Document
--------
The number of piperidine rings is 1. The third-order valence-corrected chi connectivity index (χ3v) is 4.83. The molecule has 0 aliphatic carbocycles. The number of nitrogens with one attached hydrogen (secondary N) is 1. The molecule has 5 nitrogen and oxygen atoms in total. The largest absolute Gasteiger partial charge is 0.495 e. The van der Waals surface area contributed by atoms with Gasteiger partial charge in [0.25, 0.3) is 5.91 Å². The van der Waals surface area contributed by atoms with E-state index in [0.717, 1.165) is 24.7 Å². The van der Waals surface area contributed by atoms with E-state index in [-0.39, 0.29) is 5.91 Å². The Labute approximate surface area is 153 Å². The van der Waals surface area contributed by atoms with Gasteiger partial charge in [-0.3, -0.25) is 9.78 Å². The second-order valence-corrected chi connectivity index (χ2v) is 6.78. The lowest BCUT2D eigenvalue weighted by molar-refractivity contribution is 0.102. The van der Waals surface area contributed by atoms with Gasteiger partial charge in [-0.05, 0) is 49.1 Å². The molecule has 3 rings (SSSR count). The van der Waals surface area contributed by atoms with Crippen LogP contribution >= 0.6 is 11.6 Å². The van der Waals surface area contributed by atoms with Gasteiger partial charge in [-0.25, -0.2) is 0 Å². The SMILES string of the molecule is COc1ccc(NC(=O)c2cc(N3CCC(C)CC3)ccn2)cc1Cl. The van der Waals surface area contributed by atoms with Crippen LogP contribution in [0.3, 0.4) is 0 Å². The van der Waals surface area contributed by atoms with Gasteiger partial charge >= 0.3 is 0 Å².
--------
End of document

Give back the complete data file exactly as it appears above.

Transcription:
The number of piperidine rings is 1. The third-order valence-corrected chi connectivity index (χ3v) is 4.83. The molecule has 0 aliphatic carbocycles. The number of nitrogens with one attached hydrogen (secondary N) is 1. The molecule has 5 nitrogen and oxygen atoms in total. The largest absolute Gasteiger partial charge is 0.495 e. The van der Waals surface area contributed by atoms with Gasteiger partial charge in [0.25, 0.3) is 5.91 Å². The van der Waals surface area contributed by atoms with E-state index in [0.717, 1.165) is 24.7 Å². The van der Waals surface area contributed by atoms with E-state index in [-0.39, 0.29) is 5.91 Å². The Labute approximate surface area is 153 Å². The van der Waals surface area contributed by atoms with Gasteiger partial charge in [-0.3, -0.25) is 9.78 Å². The second-order valence-corrected chi connectivity index (χ2v) is 6.78. The lowest BCUT2D eigenvalue weighted by molar-refractivity contribution is 0.102. The van der Waals surface area contributed by atoms with Gasteiger partial charge in [-0.05, 0) is 49.1 Å². The molecule has 3 rings (SSSR count). The van der Waals surface area contributed by atoms with Crippen LogP contribution >= 0.6 is 11.6 Å². The van der Waals surface area contributed by atoms with Gasteiger partial charge in [-0.25, -0.2) is 0 Å². The SMILES string of the molecule is COc1ccc(NC(=O)c2cc(N3CCC(C)CC3)ccn2)cc1Cl. The van der Waals surface area contributed by atoms with Crippen LogP contribution in [0.3, 0.4) is 0 Å². The van der Waals surface area contributed by atoms with Gasteiger partial charge >= 0.3 is 0 Å².